Pope Francis has received a warm welcome in the US. He has been treated like a rock star, with crowds lining up for hours to get even a glimpse of him. President Obama greeted him on the tarmac when his plane landed, a privilege that few foreign dignitaries receive.
He is the first pope to address a joint session of Congress where he was accorded standing ovations. He also addressed the General Assembly of the United Nations, and spoke as well to the UN staff, at least those who were lucky enough to win the lottery to hear him.
However, he ignored dinner invitations from Congressional leaders in order to dine with the homeless while in Washington. He also visited the site of the World Trade Center in NYC where he prayed for those who lost their lives on 9/11.
In his speeches in he US, Francis has spoken boldly about topics as diverse as climate change, peace, the danger of fundamentalism, religious freedom, the death penalty, refugees, poverty, and migrants. He has not been afraid to deal with these controversial issues.
What he said was music, no doubt, to those who support his stance on these issues. But those who disagree with him were appalled that a church leader would address issues that they regard as political. According to them, the pope should not meddle in politics.
The pontiff indeed got political in the political capital of the world. But why not? I would respond to those who critique him for making political remarks. If the pope cannot do that, what religious leader can? The Dalai Lama? Billy Graham? Graham made political remarks in private. Francis does so publicly.
The papacy is different from other positions of religious leadership. Popes are not only spiritual leaders but also temporal rulers. At one time, the papal states were immense, but they were reduced in 1870 to what it is today.
The Vatican is still an independent country which has embassies in many countries of the world. Whether one agrees with this or not, that alone makes popes politicians in their own right and, thus, different from other religious leaders.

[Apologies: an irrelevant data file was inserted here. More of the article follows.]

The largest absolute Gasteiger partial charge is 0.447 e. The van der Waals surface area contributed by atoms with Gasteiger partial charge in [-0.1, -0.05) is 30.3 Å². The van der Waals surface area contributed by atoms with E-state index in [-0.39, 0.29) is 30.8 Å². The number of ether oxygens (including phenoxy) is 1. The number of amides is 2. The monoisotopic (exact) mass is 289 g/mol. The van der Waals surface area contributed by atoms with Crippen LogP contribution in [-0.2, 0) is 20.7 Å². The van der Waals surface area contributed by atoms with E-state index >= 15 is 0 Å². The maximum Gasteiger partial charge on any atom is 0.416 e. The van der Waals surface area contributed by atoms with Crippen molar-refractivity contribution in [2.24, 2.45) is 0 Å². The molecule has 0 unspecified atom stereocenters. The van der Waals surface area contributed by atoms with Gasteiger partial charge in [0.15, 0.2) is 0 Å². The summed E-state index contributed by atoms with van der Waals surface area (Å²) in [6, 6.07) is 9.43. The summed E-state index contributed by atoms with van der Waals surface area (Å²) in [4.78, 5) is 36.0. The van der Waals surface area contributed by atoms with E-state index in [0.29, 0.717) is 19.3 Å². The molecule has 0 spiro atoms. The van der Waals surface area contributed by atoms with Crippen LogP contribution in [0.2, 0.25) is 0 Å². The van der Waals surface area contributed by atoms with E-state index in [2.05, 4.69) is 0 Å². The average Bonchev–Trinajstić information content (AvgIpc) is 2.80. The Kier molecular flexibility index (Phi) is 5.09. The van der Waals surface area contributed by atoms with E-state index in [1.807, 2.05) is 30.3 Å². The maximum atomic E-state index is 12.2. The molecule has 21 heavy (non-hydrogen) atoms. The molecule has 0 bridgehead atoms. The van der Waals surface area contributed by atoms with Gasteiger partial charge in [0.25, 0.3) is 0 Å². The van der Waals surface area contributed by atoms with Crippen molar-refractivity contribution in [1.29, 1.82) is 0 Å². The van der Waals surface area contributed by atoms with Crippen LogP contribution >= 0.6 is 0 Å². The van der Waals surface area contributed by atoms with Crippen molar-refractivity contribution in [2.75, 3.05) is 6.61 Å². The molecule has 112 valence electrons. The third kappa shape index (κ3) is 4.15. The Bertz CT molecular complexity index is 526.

But there is a more fundamental reason why the pope should be allowed to speak out on political issues. People of faith can, and indeed, must speak out on such issues, especially when the fate of the world hangs in the balance, as is the case with climate change but at other times as well.
Charges that the pope should not comment on climate change because he is not a scientist, as some of his critics do, is spurious and unfair. Francis relied on the expertise of many scientists in order to write his recent encyclical Laudato Si'. His speeches in the US were based on that excellent document which is rooted in his faith and motivated by his conviction that the issue of climate change is an urgent one.
Should scientists alone have the prerogative to speak out on climate change? Certainly not! Everyone should be able to do so, as long as they respect the scientific evidence. Climate change deniers often do not; they tend to disparage science or to cherry-pick the data.
There are major ethical questions that must also be dealt with. Should a person of faith be excluded from such conversations because politics is involved? Is the pope, therefore, excluded? Or any theologian for that matter? On the contrary, such questions are not abstract but involve faith and worldview and thus should be discussed by the pope and other leaders as well, whether clergy or not.